The proposal would make the age for buying cigarettes and other tobacco products the same as for purchasing liquor, but it would not prohibit people under 21 from possessing or even smoking cigarettes.

It is the latest effort in a persistent campaign to curb smoking that began soon after Mayor Michael R. Bloomberg took office, with bans on smoking in restaurants and bars that expanded more recently to parks, beaches, plazas and other public places.

But this latest proposal, announced by Dr. Thomas A. Farley, the city s health commissioner, and Christine C. Quinn, the City Council speaker and a mayoral candidate, puts New York squarely into the middle of a debate over the rights and responsibilities of young people, and it drew much skepticism. At 18, New Yorkers are old enough to fight in wars, to drive and to vote, but if the smoking restriction passed they would be prohibited from deciding whether to take the risk of smoking.

Ms. Quinn and Dr. Farley defended the proposal, saying that people typically make the transition from experimental smoking to regular smoking around age 20, and that by making cigarettes harder to obtain at a young age the city would make it less likely that people would become lifelong addicts.

With this legislation, we ll be targeting the age group at which the overwhelming majority of smokers start, Ms. Quinn said in announcing the legislation at a City Hall news conference.

While officials focused on the public health aspect of the age limitation, the announcement was also infused with political overtones. In the past, Mr. Bloomberg had always been on hand, standing in front of television cameras to boldly promote public health initiatives. But on Monday he was nowhere to be seen, allowing Dr. Farley to represent the administration and seemingly ceding the spotlight to Ms. Quinn, who initiated the proposal.

By proposing the legislation, Ms. Quinn, a Democrat who polls show is a leading candidate to succeed Mr. Bloomberg, appeared to be positioning herself to follow in his footsteps as a mayor who would make public health a top priority.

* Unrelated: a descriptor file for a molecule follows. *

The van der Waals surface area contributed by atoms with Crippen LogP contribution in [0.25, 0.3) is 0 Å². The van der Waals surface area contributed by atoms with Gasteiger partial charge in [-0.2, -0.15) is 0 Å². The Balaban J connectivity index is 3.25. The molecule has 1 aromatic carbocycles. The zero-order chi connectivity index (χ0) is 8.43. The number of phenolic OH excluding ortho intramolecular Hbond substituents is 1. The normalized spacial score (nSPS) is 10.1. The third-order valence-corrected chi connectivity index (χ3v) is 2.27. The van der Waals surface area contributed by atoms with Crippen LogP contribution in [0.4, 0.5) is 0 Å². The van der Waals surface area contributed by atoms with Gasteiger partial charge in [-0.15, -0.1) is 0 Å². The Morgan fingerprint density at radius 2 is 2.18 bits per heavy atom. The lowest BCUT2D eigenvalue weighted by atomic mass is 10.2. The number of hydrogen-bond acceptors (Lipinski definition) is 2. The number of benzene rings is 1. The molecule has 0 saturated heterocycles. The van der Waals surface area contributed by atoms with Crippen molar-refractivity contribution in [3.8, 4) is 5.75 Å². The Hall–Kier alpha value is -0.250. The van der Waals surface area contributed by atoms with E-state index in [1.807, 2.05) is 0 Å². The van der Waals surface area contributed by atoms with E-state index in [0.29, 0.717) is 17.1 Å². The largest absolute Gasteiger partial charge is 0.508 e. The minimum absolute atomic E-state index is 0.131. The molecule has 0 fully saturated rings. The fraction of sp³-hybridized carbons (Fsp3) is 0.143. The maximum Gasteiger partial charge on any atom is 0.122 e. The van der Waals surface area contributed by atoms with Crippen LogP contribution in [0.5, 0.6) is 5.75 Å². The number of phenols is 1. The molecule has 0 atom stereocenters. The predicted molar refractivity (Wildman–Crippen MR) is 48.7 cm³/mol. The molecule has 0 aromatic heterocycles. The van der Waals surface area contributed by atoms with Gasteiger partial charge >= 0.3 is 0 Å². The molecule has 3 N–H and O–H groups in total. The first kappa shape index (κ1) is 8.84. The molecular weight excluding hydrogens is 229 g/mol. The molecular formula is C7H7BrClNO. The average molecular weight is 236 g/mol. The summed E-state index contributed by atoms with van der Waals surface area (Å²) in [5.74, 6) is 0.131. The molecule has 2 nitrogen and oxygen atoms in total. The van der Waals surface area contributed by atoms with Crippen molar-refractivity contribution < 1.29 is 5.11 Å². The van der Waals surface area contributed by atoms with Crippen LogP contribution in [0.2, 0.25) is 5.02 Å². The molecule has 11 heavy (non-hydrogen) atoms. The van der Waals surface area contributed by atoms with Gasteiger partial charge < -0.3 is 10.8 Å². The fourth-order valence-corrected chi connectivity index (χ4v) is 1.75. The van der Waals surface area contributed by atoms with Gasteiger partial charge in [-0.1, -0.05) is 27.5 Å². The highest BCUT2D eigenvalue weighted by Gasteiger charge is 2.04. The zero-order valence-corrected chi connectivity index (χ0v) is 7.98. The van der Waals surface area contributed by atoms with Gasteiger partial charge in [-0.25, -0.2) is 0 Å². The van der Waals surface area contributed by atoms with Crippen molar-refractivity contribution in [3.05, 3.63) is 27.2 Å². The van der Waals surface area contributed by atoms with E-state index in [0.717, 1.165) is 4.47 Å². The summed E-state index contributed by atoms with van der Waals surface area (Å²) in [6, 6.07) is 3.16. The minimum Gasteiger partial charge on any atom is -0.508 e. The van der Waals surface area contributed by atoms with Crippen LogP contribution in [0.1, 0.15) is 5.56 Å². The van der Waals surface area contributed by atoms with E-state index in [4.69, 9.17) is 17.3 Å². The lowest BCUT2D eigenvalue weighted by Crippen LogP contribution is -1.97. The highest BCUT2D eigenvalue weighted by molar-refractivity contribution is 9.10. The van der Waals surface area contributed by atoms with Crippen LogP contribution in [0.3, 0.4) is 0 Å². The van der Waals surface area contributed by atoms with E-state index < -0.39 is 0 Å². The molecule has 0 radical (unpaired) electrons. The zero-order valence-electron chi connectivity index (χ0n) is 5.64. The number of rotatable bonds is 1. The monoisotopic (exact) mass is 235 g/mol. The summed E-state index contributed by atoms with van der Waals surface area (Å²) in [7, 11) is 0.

Mr. Bloomberg, in fact, had opposed a similar measure in 2006, arguing that raising the age to buy cigarettes would actually make smoking more enticing to teenagers. But he now believes differently, a spokeswoman said, because the city s youth smoking rate has plateaued and recent research has suggested a correlation between a higher smoking age and lower smoking rates.

In interviews, many New Yorkers were largely critical of the proposal, viewing it as an attack on the maturity and self determination of young people.

By 18, people are responsible enough to make their own decisions, said Erik Malave, 23, a music production student at City College. Forcing people to make themselves healthy tends not to work.

Mr. Malave, from Yonkers, has been smoking for about three years, and he breaks for a cigarette four or five times a day. He also said that he thought the law would be a waste of time, and that young people would easily acquire cigarettes if they wanted them. When I turned 18, I bought cigarettes for all my friends who weren t 18, he said.

Jessette Bautista, 21, began smoking when she was 17 and had no problem getting cigarettes from friends who would buy packs for her. She was surprised to hear about a proposal to change the legal age to purchase cigarettes. What happened to freedom? she said.

While alcohol may impair a person s judgment and so warrants a law that requires partakers to be 21 or older, Ms. Bautista said, cigarettes do not alter a person s state of mind. Cigarettes will not intoxicate you the same way as alcohol, she said. It will not put you under any influence.